Mohsin Hamid in The Guardian:
I believe in a human right to migration, as fundamental as the right to freedom of expression, or freedom from discrimination on the grounds of gender, race, religion or sexuality. I have come by this belief by migrating myself. (I’m inclined to prefer the terms migrant and migration to immigrant and immigration: the latter two seem to privilege the country of arrival; every immigrant is also an emigrant, and migrant encompasses both.) I was born in Pakistan. And I live in Pakistan. But when I was three I moved with my parents to Silicon Valley in California. I returned to Pakistan when I was nine for a decade, then spent most of my 20s on America’s east coast and most of my 30s in London. I possess a British passport and once possessed an American green card. My life has come full circle, geographically speaking. Twice.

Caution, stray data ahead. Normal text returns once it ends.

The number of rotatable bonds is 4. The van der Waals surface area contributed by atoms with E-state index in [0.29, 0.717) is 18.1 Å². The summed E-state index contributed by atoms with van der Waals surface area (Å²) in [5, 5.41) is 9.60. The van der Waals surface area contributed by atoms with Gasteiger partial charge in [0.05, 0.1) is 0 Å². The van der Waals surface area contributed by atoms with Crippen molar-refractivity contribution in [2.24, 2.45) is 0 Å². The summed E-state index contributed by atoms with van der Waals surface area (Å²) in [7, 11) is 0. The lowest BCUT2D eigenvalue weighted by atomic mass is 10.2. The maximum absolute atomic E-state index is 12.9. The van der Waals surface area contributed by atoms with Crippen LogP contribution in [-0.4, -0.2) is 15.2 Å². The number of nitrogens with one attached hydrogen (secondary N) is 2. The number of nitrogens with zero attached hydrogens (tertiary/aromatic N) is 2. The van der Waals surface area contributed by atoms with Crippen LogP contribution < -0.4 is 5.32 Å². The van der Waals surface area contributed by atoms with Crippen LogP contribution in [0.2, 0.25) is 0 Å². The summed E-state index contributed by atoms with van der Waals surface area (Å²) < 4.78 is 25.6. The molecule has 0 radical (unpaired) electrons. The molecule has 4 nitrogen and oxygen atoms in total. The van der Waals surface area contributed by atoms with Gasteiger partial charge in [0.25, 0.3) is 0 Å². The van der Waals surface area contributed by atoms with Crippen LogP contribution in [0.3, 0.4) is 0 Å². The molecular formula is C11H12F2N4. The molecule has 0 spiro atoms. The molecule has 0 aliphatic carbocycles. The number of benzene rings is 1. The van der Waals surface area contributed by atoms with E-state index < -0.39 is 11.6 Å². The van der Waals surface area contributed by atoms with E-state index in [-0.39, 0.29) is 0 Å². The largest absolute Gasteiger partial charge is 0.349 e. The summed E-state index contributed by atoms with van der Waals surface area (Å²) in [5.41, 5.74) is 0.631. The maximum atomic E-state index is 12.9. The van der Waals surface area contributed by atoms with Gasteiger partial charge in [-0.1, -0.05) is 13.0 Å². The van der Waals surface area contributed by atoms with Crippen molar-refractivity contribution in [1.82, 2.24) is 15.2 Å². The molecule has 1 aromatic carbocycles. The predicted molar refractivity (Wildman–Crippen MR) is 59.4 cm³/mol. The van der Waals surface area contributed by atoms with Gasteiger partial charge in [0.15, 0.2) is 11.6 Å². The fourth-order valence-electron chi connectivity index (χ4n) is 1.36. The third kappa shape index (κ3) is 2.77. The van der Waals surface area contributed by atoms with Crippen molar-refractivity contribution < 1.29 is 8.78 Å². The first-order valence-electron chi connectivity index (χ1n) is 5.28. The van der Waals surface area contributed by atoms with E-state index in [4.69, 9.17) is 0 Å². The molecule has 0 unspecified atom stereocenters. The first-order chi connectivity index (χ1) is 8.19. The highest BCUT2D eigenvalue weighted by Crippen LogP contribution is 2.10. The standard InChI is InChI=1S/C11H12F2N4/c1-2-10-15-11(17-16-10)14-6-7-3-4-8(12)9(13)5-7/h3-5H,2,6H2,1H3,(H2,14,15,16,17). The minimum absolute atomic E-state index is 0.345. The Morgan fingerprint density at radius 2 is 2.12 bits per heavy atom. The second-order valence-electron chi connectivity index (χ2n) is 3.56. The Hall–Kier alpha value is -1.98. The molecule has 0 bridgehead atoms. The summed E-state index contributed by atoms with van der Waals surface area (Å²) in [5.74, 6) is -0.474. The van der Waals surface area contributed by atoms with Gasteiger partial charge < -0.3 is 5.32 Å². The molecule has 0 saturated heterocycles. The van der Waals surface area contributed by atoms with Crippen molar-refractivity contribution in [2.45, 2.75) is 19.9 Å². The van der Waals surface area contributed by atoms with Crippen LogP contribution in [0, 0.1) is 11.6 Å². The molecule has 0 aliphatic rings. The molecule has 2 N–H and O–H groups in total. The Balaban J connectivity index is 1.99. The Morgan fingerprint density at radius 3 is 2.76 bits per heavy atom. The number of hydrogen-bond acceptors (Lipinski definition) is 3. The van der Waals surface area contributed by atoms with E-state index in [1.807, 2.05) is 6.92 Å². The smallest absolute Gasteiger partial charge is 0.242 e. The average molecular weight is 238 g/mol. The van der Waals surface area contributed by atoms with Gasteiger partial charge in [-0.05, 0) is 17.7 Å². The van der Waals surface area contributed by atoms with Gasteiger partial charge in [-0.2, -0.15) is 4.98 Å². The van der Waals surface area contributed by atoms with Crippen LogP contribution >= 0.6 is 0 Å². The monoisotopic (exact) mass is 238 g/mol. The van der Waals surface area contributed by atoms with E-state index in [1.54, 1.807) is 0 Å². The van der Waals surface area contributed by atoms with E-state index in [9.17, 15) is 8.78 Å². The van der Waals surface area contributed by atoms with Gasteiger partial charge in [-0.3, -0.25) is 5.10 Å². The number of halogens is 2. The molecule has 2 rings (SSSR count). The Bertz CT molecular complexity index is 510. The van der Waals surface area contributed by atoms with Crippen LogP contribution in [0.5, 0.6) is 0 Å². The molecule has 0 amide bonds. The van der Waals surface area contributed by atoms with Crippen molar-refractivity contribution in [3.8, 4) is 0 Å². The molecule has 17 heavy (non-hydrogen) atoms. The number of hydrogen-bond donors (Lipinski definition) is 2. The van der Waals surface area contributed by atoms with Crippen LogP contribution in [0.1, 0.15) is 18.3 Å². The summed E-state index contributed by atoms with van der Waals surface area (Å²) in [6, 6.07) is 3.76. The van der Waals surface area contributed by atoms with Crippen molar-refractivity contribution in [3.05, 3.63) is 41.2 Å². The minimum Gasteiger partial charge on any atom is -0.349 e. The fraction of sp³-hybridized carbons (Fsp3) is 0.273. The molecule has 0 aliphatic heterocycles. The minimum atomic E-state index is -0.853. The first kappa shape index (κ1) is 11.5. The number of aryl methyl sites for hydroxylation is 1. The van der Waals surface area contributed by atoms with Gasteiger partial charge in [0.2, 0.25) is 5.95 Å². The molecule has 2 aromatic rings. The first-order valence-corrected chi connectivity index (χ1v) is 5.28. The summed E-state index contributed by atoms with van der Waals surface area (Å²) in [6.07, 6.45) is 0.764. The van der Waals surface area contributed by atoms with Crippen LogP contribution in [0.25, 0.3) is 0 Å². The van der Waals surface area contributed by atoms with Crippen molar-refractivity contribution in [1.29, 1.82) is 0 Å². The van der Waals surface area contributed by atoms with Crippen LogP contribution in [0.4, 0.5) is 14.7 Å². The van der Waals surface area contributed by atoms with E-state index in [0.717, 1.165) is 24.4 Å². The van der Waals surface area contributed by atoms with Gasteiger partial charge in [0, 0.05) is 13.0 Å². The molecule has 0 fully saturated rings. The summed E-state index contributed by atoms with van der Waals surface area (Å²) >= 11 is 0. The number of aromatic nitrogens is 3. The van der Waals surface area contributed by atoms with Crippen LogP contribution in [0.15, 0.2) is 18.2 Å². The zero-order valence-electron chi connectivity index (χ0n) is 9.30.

Most of my education has been in the American system. I suspect this has contributed to my discomfort with a great deal of what I see practised around me in Pakistan. I have friends who are non-Muslim; non-Muslims are legally persecuted here. I have friends who are gay; homosexuality is legally proscribed here. An African friend once told me after visiting that Pakistan was among the most blatantly racist places he had ever been. Pakistani laws discriminate against women. Pakistani courts fail to deliver any semblance of due process. Pakistani presidents are frequently unelected generals. My largely American-educated self is continually brimming with disappointment. Yet my largely American-educated self is profoundly disappointed by America, too. This is partly because the US’s bellicose excesses in foreign policy become more visible the closer you are to where American bombs are hitting the ground. But it is also because I studied American history with American teachers and American law with American professors.